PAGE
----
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  • Writer's pictureChuck Cusumano

Emotional Salary

By Jillian Broaddus and Chuck Cusumano

As we teased a few months ago, we have exciting new offerings brewing behind the scenes here at The Joshua Group…


An EI Assessment!


We’re big fans of self-assessments, and have used a myriad of everything from personality quizzes to 360s to help our clients do what they do better!


As we’ve delved further into the research of Emotional Intelligence as we’ve created our proprietary assessment, we stumbled upon a new topic: “emotional salary.”


What is Emotional Salary?

Fast Company defines “emotional salary” as “the nonmonetary compensation that impacts how people feel about their job, like culture, career, and work-life balance.”


It’s no secret that emotional salary matters: we all want to feel cared for, we all want to minimize job stress, and we all want to be engaged in our jobs.  However, how much does emotional salary really matter, compared to actual salary?  The answer: apparently, a LOT.


In fact, nearly ¾ of employees say they would prefer a job where they feel supported and valued, even if it meant making 30% less income.


Why Does It Matter?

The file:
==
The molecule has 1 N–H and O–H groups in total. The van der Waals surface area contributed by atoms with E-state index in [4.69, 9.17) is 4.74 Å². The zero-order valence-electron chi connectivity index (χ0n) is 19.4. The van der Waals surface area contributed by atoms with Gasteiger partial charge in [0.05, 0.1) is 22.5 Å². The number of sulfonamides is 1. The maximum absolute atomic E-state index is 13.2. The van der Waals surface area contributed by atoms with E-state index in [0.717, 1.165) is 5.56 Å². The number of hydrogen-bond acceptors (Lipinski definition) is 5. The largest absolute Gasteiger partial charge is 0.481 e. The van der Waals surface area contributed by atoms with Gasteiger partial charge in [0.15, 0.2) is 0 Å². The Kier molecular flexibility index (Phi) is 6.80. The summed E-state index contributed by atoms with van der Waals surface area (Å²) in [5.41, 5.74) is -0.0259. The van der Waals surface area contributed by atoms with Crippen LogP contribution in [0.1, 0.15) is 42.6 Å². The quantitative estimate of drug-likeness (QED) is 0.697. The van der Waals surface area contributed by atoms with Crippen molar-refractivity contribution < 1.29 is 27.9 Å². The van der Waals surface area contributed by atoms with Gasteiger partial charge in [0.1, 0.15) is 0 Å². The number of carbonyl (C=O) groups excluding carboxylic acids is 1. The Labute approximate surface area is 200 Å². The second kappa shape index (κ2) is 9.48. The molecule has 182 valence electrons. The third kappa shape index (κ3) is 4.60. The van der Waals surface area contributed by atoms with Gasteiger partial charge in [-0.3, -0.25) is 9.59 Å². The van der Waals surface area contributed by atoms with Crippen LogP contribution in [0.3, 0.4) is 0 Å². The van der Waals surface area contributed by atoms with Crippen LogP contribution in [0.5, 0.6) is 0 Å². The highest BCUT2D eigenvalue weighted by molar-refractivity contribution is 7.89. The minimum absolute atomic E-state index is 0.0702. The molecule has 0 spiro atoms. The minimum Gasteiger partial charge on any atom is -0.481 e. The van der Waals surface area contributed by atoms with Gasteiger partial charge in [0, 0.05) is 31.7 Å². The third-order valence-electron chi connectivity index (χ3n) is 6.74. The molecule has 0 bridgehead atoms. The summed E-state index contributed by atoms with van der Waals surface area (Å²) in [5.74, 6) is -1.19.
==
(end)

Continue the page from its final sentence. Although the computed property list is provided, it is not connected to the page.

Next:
Organizations that offer strong emotional salaries to their people report higher employee engagement and increased job satisfaction. 


In a world where – according to Gallup – six in ten employees are “quiet quitting,” emotional salary could be just the competitive advantage your organization needs to come out on top.


How To Pay Up

Luckily, emotional salary isn’t out of reach: Fast Company also reports three key, data-backed ways for organizations to up their emotional salaries:


  • Walk the Talk: When a culture aligns what it preaches (e.g., “people first”) with how it acts (e.g., implementing employee feedback), trust is increased threefold.  However, 82% of employees don’t believe their company’s actions are aligned with their stated values.  Begin your focus on emotional salary with making sure what you do matches what you say.

  • Recognize, recognize, recognize: As we mentioned, Gallup’s “State of the Workforce” report isn’t promising.  However, one of the most critical factors to keep your people engaged and employed with you? Recognition. In fact, according to Achievers Workforce Institute, people who are paid below the local market rate are 33% more likely to say they will not job hunt if they’re recognized at least monthly. If you need some tips, check out some of our old blogs on compliments, recognition versus appreciation, the power of a hand-written note, the importance of recognizing strengths, and 8 unique ways to recognize your people.

  • Build Relationships: While people still want balance, they no longer want a strict boundary between work and life. With the remote work transition and the increased feelings of loneliness following the pandemic, employees are seeking connection now more than ever.  Make it a point to get to know your people – their passions, their home lives, their coffee orders – and watch how your productivity grows!


Coming next: Our Emotional Intelligence Assessment.  But for now, ask yourself: How are you doing when it comes to “emotional salary”? Let us know how we can help by emailing

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